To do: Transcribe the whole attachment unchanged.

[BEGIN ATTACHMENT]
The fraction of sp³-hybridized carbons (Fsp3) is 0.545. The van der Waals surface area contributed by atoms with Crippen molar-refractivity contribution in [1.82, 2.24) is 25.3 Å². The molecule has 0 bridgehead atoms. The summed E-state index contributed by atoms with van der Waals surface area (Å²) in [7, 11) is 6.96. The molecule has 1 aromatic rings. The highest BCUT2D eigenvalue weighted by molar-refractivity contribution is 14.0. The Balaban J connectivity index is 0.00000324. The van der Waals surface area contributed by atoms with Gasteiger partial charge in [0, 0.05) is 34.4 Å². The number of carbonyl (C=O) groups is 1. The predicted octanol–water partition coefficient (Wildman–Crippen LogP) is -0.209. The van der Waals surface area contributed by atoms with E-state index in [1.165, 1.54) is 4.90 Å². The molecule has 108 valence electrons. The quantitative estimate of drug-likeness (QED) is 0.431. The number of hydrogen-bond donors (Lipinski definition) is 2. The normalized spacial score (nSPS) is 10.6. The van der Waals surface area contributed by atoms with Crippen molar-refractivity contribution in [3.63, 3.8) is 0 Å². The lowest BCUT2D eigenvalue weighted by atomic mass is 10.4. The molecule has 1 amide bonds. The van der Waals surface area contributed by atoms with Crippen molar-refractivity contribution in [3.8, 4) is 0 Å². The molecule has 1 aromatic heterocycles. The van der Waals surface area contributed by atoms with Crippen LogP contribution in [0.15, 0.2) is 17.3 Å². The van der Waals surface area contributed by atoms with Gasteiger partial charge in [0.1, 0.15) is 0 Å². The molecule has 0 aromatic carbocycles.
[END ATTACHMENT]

The fraction of sp³-hybridized carbons (Fsp3) is 0.545. The van der Waals surface area contributed by atoms with Crippen molar-refractivity contribution in [1.82, 2.24) is 25.3 Å². The molecule has 0 bridgehead atoms. The summed E-state index contributed by atoms with van der Waals surface area (Å²) in [7, 11) is 6.96. The molecule has 1 aromatic rings. The highest BCUT2D eigenvalue weighted by molar-refractivity contribution is 14.0. The Balaban J connectivity index is 0.00000324. The van der Waals surface area contributed by atoms with Gasteiger partial charge in [0, 0.05) is 34.4 Å². The number of carbonyl (C=O) groups is 1. The predicted octanol–water partition coefficient (Wildman–Crippen LogP) is -0.209. The van der Waals surface area contributed by atoms with E-state index in [1.165, 1.54) is 4.90 Å². The molecule has 108 valence electrons. The quantitative estimate of drug-likeness (QED) is 0.431. The number of hydrogen-bond donors (Lipinski definition) is 2. The normalized spacial score (nSPS) is 10.6. The van der Waals surface area contributed by atoms with Crippen molar-refractivity contribution in [3.63, 3.8) is 0 Å². The lowest BCUT2D eigenvalue weighted by atomic mass is 10.4. The molecule has 1 amide bonds. The van der Waals surface area contributed by atoms with Crippen molar-refractivity contribution in [3.8, 4) is 0 Å². The molecule has 1 aromatic heterocycles. The van der Waals surface area contributed by atoms with Crippen LogP contribution in [0.15, 0.2) is 17.3 Å². The van der Waals surface area contributed by atoms with Gasteiger partial charge in [0.1, 0.15) is 0 Å². The molecule has 0 aromatic carbocycles.